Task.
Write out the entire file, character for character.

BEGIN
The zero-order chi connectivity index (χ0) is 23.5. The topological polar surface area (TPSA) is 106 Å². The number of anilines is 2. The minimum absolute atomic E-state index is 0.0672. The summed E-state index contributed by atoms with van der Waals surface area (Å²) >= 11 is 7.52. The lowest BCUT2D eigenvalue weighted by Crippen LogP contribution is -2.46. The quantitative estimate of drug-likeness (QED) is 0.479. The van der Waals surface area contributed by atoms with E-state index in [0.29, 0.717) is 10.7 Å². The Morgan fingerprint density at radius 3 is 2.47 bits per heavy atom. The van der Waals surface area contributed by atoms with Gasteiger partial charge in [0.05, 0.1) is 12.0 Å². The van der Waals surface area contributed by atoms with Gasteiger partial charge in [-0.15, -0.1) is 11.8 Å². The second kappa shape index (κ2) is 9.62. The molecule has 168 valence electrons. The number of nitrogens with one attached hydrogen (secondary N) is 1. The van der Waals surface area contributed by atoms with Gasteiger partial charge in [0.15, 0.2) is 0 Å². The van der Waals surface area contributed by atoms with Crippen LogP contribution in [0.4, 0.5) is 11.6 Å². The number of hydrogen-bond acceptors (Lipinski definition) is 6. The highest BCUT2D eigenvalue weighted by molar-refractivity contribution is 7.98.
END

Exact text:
The zero-order chi connectivity index (χ0) is 23.5. The topological polar surface area (TPSA) is 106 Å². The number of anilines is 2. The minimum absolute atomic E-state index is 0.0672. The summed E-state index contributed by atoms with van der Waals surface area (Å²) >= 11 is 7.52. The lowest BCUT2D eigenvalue weighted by Crippen LogP contribution is -2.46. The quantitative estimate of drug-likeness (QED) is 0.479. The van der Waals surface area contributed by atoms with E-state index in [0.29, 0.717) is 10.7 Å². The Morgan fingerprint density at radius 3 is 2.47 bits per heavy atom. The van der Waals surface area contributed by atoms with Gasteiger partial charge in [0.05, 0.1) is 12.0 Å². The van der Waals surface area contributed by atoms with Gasteiger partial charge in [-0.15, -0.1) is 11.8 Å². The second kappa shape index (κ2) is 9.62. The molecule has 168 valence electrons. The number of nitrogens with one attached hydrogen (secondary N) is 1. The van der Waals surface area contributed by atoms with Gasteiger partial charge in [0.15, 0.2) is 0 Å². The van der Waals surface area contributed by atoms with Crippen LogP contribution in [0.4, 0.5) is 11.6 Å². The number of hydrogen-bond acceptors (Lipinski definition) is 6. The highest BCUT2D eigenvalue weighted by molar-refractivity contribution is 7.98.